Course Webpage The course webpage will contain the syllabus, (partial) powerpoint slides, handouts, and any updates for the course. I will post slides for each lecture one week prior to the date of the lecture. You should have any slides and handout available in class, either in print or electronically, so that you spend less time taking detailed notes, and more time discussing the course content. I highly recommend that you check the website on a consistent basis to make sure you are up-to-date with assignments and course material. Updates I reserve the right to make any changes to the syllabus, including assignment due dates and exam schedule. Any changes and updates will be announced in class and posted on the course webpage. Also, both the TA and I may need to send information by email. We will do so through UCSB’s ULists service, which means emails will be sent to your Umail address. If you have a different primary email account, make sure to set up email forwarding.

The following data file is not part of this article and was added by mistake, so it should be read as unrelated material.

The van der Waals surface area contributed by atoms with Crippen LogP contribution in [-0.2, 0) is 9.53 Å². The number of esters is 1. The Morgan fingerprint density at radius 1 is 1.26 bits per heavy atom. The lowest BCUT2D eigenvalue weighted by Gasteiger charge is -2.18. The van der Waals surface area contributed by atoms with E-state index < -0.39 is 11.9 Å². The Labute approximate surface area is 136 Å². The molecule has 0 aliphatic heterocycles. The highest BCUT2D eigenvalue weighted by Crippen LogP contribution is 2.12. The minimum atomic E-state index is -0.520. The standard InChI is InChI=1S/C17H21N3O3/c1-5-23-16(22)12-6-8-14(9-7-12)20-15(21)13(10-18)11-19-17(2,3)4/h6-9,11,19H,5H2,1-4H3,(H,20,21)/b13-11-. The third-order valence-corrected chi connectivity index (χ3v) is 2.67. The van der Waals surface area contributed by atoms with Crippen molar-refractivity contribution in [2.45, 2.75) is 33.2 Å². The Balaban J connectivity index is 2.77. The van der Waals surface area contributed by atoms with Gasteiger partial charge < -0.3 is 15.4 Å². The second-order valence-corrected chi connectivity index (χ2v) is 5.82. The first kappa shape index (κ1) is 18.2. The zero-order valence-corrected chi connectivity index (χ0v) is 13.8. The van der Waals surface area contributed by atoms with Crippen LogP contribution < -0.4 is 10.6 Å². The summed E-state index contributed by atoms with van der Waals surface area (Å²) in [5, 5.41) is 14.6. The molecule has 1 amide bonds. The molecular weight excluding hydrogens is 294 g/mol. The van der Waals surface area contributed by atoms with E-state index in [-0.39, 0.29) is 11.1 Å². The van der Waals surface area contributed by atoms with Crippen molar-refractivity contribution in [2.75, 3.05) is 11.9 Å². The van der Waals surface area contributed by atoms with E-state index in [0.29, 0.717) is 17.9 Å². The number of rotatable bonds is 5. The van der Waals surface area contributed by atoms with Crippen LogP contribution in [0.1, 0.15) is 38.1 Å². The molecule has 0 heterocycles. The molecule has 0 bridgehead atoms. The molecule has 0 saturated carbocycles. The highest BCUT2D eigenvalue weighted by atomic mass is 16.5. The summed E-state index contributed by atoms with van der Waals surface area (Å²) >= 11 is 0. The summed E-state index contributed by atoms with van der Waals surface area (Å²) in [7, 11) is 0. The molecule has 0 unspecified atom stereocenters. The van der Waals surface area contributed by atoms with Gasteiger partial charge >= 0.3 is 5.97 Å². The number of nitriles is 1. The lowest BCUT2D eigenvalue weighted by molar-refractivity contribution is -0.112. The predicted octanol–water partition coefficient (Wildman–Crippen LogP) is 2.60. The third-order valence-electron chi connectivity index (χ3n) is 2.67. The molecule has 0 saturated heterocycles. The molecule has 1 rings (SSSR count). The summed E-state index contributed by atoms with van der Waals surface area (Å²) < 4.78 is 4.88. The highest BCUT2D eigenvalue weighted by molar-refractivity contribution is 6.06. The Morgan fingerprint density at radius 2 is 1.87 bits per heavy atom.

II. Course Requirements Overview Section Attendance Paper #1 (Tentatively Due 8/20) Midterm (Tentatively 8/30) Paper #2 (Tentatively Due 9/14)
10% 20% 30% 40%